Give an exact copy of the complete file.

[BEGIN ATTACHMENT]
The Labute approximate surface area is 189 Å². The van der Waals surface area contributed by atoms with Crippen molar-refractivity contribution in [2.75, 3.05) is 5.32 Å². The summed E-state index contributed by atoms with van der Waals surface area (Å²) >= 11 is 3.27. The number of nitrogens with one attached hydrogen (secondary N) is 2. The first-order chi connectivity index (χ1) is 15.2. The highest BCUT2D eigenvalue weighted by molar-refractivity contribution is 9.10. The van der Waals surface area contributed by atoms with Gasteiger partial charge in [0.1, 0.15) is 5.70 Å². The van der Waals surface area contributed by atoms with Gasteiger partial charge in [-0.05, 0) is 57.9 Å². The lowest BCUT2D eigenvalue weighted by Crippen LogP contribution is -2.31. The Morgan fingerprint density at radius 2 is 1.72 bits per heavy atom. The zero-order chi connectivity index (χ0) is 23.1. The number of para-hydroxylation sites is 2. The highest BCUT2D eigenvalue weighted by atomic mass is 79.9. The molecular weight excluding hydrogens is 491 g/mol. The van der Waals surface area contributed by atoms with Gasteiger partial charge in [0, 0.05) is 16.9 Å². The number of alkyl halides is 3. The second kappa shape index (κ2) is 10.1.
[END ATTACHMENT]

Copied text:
The Labute approximate surface area is 189 Å². The van der Waals surface area contributed by atoms with Crippen molar-refractivity contribution in [2.75, 3.05) is 5.32 Å². The summed E-state index contributed by atoms with van der Waals surface area (Å²) >= 11 is 3.27. The number of nitrogens with one attached hydrogen (secondary N) is 2. The first-order chi connectivity index (χ1) is 15.2. The highest BCUT2D eigenvalue weighted by molar-refractivity contribution is 9.10. The van der Waals surface area contributed by atoms with Gasteiger partial charge in [0.1, 0.15) is 5.70 Å². The van der Waals surface area contributed by atoms with Gasteiger partial charge in [-0.05, 0) is 57.9 Å². The lowest BCUT2D eigenvalue weighted by Crippen LogP contribution is -2.31. The Morgan fingerprint density at radius 2 is 1.72 bits per heavy atom. The zero-order chi connectivity index (χ0) is 23.1. The number of para-hydroxylation sites is 2. The highest BCUT2D eigenvalue weighted by atomic mass is 79.9. The molecular weight excluding hydrogens is 491 g/mol. The van der Waals surface area contributed by atoms with Gasteiger partial charge in [0, 0.05) is 16.9 Å². The number of alkyl halides is 3. The second kappa shape index (κ2) is 10.1.